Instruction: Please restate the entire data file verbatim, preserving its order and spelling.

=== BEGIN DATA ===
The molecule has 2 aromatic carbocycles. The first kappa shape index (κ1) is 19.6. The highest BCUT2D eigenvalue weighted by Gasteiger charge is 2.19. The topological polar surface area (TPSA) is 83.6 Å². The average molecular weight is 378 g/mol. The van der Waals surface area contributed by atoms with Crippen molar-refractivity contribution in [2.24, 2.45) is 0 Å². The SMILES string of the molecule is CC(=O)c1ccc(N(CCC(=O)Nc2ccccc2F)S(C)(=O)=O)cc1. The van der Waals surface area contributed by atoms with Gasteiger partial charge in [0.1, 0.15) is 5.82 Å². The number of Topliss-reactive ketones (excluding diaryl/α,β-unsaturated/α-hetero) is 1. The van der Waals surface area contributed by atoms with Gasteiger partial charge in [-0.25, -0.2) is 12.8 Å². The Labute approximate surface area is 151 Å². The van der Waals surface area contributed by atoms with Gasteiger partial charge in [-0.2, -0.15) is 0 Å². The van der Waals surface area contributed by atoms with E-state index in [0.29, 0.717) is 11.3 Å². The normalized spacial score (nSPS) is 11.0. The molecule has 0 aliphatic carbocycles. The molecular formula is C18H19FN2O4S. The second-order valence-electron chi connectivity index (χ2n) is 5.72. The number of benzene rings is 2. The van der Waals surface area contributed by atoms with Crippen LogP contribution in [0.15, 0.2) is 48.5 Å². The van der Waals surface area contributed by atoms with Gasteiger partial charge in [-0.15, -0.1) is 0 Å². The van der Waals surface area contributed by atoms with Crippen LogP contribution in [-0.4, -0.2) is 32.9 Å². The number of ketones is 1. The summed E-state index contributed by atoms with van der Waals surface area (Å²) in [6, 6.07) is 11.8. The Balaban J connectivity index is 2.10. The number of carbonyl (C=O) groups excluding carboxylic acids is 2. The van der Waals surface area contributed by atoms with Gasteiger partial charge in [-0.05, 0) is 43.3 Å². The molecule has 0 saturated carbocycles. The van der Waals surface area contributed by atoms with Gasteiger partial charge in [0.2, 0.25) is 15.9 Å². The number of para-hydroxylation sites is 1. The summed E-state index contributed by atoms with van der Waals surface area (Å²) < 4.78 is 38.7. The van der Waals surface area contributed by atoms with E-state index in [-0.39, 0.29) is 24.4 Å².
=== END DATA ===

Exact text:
The molecule has 2 aromatic carbocycles. The first kappa shape index (κ1) is 19.6. The highest BCUT2D eigenvalue weighted by Gasteiger charge is 2.19. The topological polar surface area (TPSA) is 83.6 Å². The average molecular weight is 378 g/mol. The van der Waals surface area contributed by atoms with Crippen molar-refractivity contribution in [2.24, 2.45) is 0 Å². The SMILES string of the molecule is CC(=O)c1ccc(N(CCC(=O)Nc2ccccc2F)S(C)(=O)=O)cc1. The van der Waals surface area contributed by atoms with Gasteiger partial charge in [0.1, 0.15) is 5.82 Å². The number of Topliss-reactive ketones (excluding diaryl/α,β-unsaturated/α-hetero) is 1. The van der Waals surface area contributed by atoms with Gasteiger partial charge in [-0.25, -0.2) is 12.8 Å². The Labute approximate surface area is 151 Å². The van der Waals surface area contributed by atoms with Gasteiger partial charge in [-0.2, -0.15) is 0 Å². The van der Waals surface area contributed by atoms with E-state index in [0.29, 0.717) is 11.3 Å². The normalized spacial score (nSPS) is 11.0. The molecule has 0 aliphatic carbocycles. The molecular formula is C18H19FN2O4S. The second-order valence-electron chi connectivity index (χ2n) is 5.72. The number of benzene rings is 2. The van der Waals surface area contributed by atoms with Crippen LogP contribution in [0.15, 0.2) is 48.5 Å². The van der Waals surface area contributed by atoms with Gasteiger partial charge in [-0.15, -0.1) is 0 Å². The van der Waals surface area contributed by atoms with Crippen LogP contribution in [-0.4, -0.2) is 32.9 Å². The number of ketones is 1. The summed E-state index contributed by atoms with van der Waals surface area (Å²) in [6, 6.07) is 11.8. The Balaban J connectivity index is 2.10. The number of carbonyl (C=O) groups excluding carboxylic acids is 2. The van der Waals surface area contributed by atoms with Gasteiger partial charge in [-0.05, 0) is 43.3 Å². The molecule has 0 saturated carbocycles. The van der Waals surface area contributed by atoms with Gasteiger partial charge in [0.2, 0.25) is 15.9 Å². The number of para-hydroxylation sites is 1. The summed E-state index contributed by atoms with van der Waals surface area (Å²) < 4.78 is 38.7. The van der Waals surface area contributed by atoms with E-state index in [-0.39, 0.29) is 24.4 Å².